It’ll be a while before banks dare mention debit card fees again but consumers should expect new pricing plans to come.
So much for transparency. Banks must be backpedaling from demands by the government and consumer advocacy groups for increased clarity in the financial industry after their compliance led to a debit card fee debacle.
Let’s not forget that the battle against bank fees is not a skirmish – it’s war that lasts as long as you keep an account open.
There are changes – unwelcome changes – lying are the horizon.
Being upfront and straightforward fell right into the traps set by consumers. Banks should have learned that being transparent did not mean customers would willingly accept account changes.
It means that consumers have to do less work to find out that unsatisfactory changes were coming. And more so, massive awareness from transparency means that consumers can assemble a larger counterattack against unfriendly changes by banks.
SunTrust and Regions Bank made up the initial group that quietly decided to charge debit card fees. Chase and Wells Fargo were testing their debit card fees in smaller markets.
None of them evoked the public response that hit Bank of America.
Had Bank of America planned to “test” the fee in several states and then roll it out nationwide later on, the public response may not have been as drastic.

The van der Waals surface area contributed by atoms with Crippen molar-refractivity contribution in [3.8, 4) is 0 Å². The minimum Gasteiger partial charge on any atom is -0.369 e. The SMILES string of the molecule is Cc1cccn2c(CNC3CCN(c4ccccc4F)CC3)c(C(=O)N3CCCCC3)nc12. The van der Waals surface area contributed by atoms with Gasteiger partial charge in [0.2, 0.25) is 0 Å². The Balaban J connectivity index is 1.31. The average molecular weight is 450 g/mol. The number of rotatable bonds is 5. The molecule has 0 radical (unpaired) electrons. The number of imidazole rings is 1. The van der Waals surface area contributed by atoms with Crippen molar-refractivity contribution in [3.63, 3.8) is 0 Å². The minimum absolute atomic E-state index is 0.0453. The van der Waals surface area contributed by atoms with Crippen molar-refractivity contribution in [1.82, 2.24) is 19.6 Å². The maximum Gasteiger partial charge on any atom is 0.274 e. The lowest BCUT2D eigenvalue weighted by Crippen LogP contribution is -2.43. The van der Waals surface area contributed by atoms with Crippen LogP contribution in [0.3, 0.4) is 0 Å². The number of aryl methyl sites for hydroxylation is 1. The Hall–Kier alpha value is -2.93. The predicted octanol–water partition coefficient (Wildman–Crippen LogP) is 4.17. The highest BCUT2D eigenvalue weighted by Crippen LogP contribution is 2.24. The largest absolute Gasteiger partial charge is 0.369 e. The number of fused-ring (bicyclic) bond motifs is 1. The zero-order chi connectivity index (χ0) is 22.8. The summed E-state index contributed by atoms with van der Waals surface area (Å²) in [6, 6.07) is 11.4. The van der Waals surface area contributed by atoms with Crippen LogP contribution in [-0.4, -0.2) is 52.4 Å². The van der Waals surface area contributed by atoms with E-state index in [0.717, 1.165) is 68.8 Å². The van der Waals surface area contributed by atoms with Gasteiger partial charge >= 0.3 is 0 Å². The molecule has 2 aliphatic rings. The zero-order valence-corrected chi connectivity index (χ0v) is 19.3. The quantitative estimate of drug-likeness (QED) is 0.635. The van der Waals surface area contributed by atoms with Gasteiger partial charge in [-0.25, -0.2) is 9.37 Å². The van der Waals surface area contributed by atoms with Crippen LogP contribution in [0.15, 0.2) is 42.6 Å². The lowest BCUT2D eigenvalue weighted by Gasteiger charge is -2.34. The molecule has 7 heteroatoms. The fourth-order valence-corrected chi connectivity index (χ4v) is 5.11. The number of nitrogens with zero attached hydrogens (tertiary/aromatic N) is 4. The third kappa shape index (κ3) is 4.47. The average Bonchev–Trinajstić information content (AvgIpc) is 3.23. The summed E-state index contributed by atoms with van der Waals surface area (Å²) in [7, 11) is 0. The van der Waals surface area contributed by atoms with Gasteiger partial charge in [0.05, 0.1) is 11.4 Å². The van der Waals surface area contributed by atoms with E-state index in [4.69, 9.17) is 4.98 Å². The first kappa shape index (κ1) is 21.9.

The Missing Protest
Consumer anguish took on a peculiar direction throughout the year of major account changes.
Where was the massive public backlash when the big banks started eliminating free checking accounts for those that charged monthly service fees unless certain requirements were met?
Surely, preventing a monthly checking account fee should take precedence over stopping debit card fees from coming into existence.
Bank of America customers should remember that the bank has been piloting a new line of checking accounts in 2011. Generally, the basic level checking accounts will carry higher monthly maintenance fees.
For example, the eBanking account in New York carries a $8.95 monthly maintenance fee which can be waived when customers sign up for paperless statements and perform deposits and withdrawals without a bank teller. In Massachusetts, that fee is $12 with the same fee waive requirements.
Bank of America is expected to roll out the new checking line in 2012.
Where was the public outcry on that news?
History Tells the Future
Bank of America has pulled its $5 debit card fee from its plans – the final falling piece in the domino effect by Chase, Wells Fargo, SunTrust, and Regions bank announcing their decision to not charge such a fee.
But, consumers should not expect the new fee pricing attempts to cease.
There are a plethora of fees that could go on the rise in the same way that there are a range of account services that could disappear. History has shown this time and time again.
However, now that consumers see the effect that results from their raised voices, they have the momentum to keep up the fight – hence, the drawn-out war against bank fees.
Follow Simon in the MyBankTracker.com Community and on Twitter: @simonzhen.